In a study published in early December, Rice University physicist Ming Yi and colleagues offer up a band structure map for iron selenide, a material that has long puzzled physicists because of its structural simplicity and behavioral complexity. The “roadmap,” which details the electronic states of the material, is a visual summary of data gathered from measurements of a single crystal of iron selenide as it was cooled to the point of superconductivity. The work was published in the American Physical Society’s journal Physical Review X (PRX)
“It’s very much like a traffic map,” said Yi, who joined Rice’s faculty and Center for Quantum Materials (RCQM) early this year. “In the quantum mechanical world, there are all kinds of interesting rules electrons must obey as they move through a crystal. Some materials have fast lanes and slow lanes, and electrons can only cross and change lanes under special circumstances. Other materials have traffic circles where U-turns are forbidden because electrons can move counterclockwise but not clockwise.”
Yi began the angle-resolved photoemission spectroscopy experiments for the study during a postdoctoral stint at the University of California, Berkeley. The technically challenging experiments used powerful synchrotron light from the Stanford Synchrotron Radiation Lightsource (SSRL) to coax the crystal to emit electrons.
“In a sense, these measurements are like taking photographs of electrons that are flying out of the material,” she said. “Each photograph tells the lives the electrons were living right before being kicked out of the material by photons. By analyzing all the photos, we can piece together the underlying physics that explains all of their stories.”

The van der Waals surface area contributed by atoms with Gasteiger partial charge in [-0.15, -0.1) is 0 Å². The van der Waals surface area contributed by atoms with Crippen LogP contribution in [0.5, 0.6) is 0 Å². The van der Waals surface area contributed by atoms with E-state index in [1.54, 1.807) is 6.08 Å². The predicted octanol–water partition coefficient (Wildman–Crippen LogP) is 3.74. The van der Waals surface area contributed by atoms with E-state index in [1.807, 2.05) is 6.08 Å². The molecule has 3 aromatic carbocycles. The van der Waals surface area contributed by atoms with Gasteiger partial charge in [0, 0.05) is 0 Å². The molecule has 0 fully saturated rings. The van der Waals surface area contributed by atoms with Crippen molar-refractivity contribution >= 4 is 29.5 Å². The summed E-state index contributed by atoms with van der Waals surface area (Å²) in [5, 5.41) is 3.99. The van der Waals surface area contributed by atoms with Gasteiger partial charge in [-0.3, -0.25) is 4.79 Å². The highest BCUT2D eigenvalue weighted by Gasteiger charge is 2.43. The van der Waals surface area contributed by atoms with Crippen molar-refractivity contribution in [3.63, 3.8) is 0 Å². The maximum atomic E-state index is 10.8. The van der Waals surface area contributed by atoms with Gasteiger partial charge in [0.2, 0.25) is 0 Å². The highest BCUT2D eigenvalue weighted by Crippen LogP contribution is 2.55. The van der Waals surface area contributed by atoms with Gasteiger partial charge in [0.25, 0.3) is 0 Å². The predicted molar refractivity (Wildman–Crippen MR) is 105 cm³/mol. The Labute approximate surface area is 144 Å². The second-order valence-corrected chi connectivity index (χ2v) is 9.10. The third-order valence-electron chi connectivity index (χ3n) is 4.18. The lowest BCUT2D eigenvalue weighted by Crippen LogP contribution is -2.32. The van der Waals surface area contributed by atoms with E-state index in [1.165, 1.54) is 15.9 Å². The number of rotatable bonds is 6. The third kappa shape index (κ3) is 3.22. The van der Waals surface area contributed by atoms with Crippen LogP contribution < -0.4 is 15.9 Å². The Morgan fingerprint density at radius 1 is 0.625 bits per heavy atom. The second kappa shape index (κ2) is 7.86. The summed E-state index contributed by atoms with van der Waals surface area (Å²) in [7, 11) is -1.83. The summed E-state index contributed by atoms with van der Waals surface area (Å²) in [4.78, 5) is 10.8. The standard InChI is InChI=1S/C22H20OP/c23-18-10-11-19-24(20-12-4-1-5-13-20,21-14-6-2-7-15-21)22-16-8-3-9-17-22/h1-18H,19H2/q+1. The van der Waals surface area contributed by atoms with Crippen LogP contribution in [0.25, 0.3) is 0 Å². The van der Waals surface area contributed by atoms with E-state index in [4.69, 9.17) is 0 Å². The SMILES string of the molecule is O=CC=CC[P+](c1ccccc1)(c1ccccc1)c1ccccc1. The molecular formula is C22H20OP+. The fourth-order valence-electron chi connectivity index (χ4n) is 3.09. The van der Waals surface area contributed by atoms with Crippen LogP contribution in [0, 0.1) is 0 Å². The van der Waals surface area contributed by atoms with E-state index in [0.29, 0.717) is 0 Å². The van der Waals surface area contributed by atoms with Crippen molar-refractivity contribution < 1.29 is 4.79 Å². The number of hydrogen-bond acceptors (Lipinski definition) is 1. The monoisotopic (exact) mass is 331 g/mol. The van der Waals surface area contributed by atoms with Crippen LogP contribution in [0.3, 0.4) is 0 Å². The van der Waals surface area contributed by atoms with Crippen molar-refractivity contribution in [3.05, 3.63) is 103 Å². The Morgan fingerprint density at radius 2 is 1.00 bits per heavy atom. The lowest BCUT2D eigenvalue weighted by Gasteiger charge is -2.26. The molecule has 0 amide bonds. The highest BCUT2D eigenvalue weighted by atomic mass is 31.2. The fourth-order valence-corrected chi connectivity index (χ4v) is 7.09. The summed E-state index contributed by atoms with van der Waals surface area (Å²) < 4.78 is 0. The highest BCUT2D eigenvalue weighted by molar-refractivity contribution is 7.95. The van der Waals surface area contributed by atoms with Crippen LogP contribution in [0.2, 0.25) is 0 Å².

Red-light cameras for electrons
The electron detector tracked both the speed and direction that electrons were traveling when emitted from the crystal. That information contained important clues about the quantum mechanical laws that dictated the traffic patterns at a larger, microscopic scale—where key aspects of superconductivity are believed to arise.
“The fun aspect of our experimental work is making observations of different types of exotic materials and figuring out the quantum mechanical rules that govern electron behavior in those materials,” Yi said. “Ultimately, we hope those rules will guide physicists to new classes and new kinds of materials, hopefully with amazing properties that improve the world.” Encoded in a material’s electronic structure the rules are
“like an electronic fingerprint of a material. Each material has its own unique fingerprint, which describes the allowed energy states electrons can occupy based on quantum mechanics. The electronic structure helps us decide, for example, whether something will be a good conductor or a good insulator or a superconductor.”
When things go sideways
Electrical resistance is what causes wires, smartphones and computers to heat up during use, and it costs billions of dollars each year in lost power on electric grids and cooling bills for data centers. Superconductivity, the zero-resistance flow of electricity, could eliminate that waste, but physicists have struggled to understand and explain the behavior of unconventional superconductors like iron selenide.
Yi was in graduate school when the first iron-based superconductors were discovered in 2008, and she’s spent her career studying them. In each of these, an atom-thick layer of iron is sandwiched between other elements. At room temperature, the atoms in this iron layer are arranged in checkerboard squares. But when the materials are cooled near the point of superconductivity, the iron atoms shift and the squares become rectangular. This change brings about direction-dependent behavior, or nematicity, which is believed to play an important but undetermined role in superconductivity.